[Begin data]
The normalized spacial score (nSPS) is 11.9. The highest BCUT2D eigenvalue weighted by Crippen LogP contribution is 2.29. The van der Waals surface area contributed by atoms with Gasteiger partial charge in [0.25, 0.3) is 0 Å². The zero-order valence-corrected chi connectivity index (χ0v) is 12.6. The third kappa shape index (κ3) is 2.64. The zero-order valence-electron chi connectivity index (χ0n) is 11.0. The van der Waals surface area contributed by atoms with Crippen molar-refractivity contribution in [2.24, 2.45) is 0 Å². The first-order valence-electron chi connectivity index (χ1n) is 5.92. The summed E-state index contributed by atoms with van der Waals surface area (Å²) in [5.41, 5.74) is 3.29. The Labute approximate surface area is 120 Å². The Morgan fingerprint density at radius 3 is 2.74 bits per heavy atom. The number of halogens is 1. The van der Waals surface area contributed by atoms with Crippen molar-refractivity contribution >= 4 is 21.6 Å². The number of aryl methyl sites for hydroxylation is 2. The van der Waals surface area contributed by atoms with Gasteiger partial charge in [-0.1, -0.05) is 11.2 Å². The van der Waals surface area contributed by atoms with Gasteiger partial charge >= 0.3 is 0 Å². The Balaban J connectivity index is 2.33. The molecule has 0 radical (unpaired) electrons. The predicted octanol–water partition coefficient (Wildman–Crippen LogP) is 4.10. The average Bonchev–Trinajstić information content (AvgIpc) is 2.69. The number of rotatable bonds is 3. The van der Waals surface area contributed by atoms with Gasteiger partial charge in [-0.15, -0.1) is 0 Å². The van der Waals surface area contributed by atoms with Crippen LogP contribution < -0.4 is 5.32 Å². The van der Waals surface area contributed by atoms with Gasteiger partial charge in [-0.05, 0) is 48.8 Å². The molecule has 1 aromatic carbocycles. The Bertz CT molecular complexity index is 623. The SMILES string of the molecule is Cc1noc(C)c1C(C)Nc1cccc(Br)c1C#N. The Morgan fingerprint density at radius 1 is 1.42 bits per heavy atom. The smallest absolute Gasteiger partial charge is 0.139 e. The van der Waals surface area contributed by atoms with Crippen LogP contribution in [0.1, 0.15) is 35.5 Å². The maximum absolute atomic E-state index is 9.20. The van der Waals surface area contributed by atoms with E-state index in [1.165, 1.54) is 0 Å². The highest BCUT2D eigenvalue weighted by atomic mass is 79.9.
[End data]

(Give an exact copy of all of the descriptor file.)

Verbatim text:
The normalized spacial score (nSPS) is 11.9. The highest BCUT2D eigenvalue weighted by Crippen LogP contribution is 2.29. The van der Waals surface area contributed by atoms with Gasteiger partial charge in [0.25, 0.3) is 0 Å². The zero-order valence-corrected chi connectivity index (χ0v) is 12.6. The third kappa shape index (κ3) is 2.64. The zero-order valence-electron chi connectivity index (χ0n) is 11.0. The van der Waals surface area contributed by atoms with Crippen molar-refractivity contribution in [2.24, 2.45) is 0 Å². The first-order valence-electron chi connectivity index (χ1n) is 5.92. The summed E-state index contributed by atoms with van der Waals surface area (Å²) in [5.41, 5.74) is 3.29. The Labute approximate surface area is 120 Å². The Morgan fingerprint density at radius 3 is 2.74 bits per heavy atom. The number of halogens is 1. The van der Waals surface area contributed by atoms with Crippen molar-refractivity contribution >= 4 is 21.6 Å². The number of aryl methyl sites for hydroxylation is 2. The van der Waals surface area contributed by atoms with Gasteiger partial charge in [-0.1, -0.05) is 11.2 Å². The van der Waals surface area contributed by atoms with Gasteiger partial charge >= 0.3 is 0 Å². The Balaban J connectivity index is 2.33. The molecule has 0 radical (unpaired) electrons. The predicted octanol–water partition coefficient (Wildman–Crippen LogP) is 4.10. The average Bonchev–Trinajstić information content (AvgIpc) is 2.69. The number of rotatable bonds is 3. The van der Waals surface area contributed by atoms with Gasteiger partial charge in [-0.15, -0.1) is 0 Å². The van der Waals surface area contributed by atoms with Crippen LogP contribution < -0.4 is 5.32 Å². The van der Waals surface area contributed by atoms with Gasteiger partial charge in [-0.05, 0) is 48.8 Å². The molecule has 1 aromatic carbocycles. The Bertz CT molecular complexity index is 623. The SMILES string of the molecule is Cc1noc(C)c1C(C)Nc1cccc(Br)c1C#N. The Morgan fingerprint density at radius 1 is 1.42 bits per heavy atom. The smallest absolute Gasteiger partial charge is 0.139 e. The van der Waals surface area contributed by atoms with Crippen LogP contribution in [0.1, 0.15) is 35.5 Å². The maximum absolute atomic E-state index is 9.20. The van der Waals surface area contributed by atoms with E-state index in [1.165, 1.54) is 0 Å². The highest BCUT2D eigenvalue weighted by atomic mass is 79.9.